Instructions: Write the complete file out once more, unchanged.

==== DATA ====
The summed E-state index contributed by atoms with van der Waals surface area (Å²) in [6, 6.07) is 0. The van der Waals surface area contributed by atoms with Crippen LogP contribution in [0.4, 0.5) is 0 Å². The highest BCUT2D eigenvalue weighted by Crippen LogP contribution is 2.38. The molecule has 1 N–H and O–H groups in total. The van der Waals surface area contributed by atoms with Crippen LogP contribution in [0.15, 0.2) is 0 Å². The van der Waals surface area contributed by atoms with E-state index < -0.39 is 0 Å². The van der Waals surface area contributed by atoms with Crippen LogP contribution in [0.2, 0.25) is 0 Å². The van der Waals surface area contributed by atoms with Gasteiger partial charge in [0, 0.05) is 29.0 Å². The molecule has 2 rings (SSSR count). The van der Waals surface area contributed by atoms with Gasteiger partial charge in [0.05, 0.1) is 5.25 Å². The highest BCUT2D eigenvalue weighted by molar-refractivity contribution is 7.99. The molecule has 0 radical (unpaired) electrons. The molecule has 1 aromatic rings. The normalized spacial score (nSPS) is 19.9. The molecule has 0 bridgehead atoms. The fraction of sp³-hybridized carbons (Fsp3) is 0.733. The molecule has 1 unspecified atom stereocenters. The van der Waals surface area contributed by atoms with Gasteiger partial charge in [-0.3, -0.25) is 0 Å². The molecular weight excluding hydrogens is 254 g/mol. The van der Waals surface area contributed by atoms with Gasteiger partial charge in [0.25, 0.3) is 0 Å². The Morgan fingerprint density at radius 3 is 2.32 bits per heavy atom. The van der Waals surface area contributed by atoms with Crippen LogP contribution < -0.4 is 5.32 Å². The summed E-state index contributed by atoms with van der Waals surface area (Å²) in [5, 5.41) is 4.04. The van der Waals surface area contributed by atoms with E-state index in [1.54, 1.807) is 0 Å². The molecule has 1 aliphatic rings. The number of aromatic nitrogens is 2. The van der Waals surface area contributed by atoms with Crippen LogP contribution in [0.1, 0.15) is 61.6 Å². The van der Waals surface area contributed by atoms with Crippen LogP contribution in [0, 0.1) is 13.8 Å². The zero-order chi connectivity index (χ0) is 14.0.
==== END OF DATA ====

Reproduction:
The summed E-state index contributed by atoms with van der Waals surface area (Å²) in [6, 6.07) is 0. The van der Waals surface area contributed by atoms with Crippen LogP contribution in [0.4, 0.5) is 0 Å². The highest BCUT2D eigenvalue weighted by Crippen LogP contribution is 2.38. The molecule has 1 N–H and O–H groups in total. The van der Waals surface area contributed by atoms with Crippen LogP contribution in [0.15, 0.2) is 0 Å². The van der Waals surface area contributed by atoms with E-state index < -0.39 is 0 Å². The van der Waals surface area contributed by atoms with Crippen LogP contribution in [0.2, 0.25) is 0 Å². The van der Waals surface area contributed by atoms with Gasteiger partial charge in [0, 0.05) is 29.0 Å². The molecule has 2 rings (SSSR count). The van der Waals surface area contributed by atoms with Gasteiger partial charge in [0.05, 0.1) is 5.25 Å². The highest BCUT2D eigenvalue weighted by molar-refractivity contribution is 7.99. The molecule has 0 radical (unpaired) electrons. The molecule has 1 aromatic rings. The normalized spacial score (nSPS) is 19.9. The molecule has 0 bridgehead atoms. The fraction of sp³-hybridized carbons (Fsp3) is 0.733. The molecule has 1 unspecified atom stereocenters. The van der Waals surface area contributed by atoms with Gasteiger partial charge in [-0.3, -0.25) is 0 Å². The molecular weight excluding hydrogens is 254 g/mol. The van der Waals surface area contributed by atoms with Gasteiger partial charge in [0.25, 0.3) is 0 Å². The Morgan fingerprint density at radius 3 is 2.32 bits per heavy atom. The van der Waals surface area contributed by atoms with Crippen LogP contribution < -0.4 is 5.32 Å². The summed E-state index contributed by atoms with van der Waals surface area (Å²) in [5, 5.41) is 4.04. The van der Waals surface area contributed by atoms with E-state index in [1.54, 1.807) is 0 Å². The molecule has 1 aliphatic rings. The number of aromatic nitrogens is 2. The van der Waals surface area contributed by atoms with Crippen LogP contribution in [0.1, 0.15) is 61.6 Å². The van der Waals surface area contributed by atoms with Crippen LogP contribution in [0, 0.1) is 13.8 Å². The zero-order chi connectivity index (χ0) is 14.0.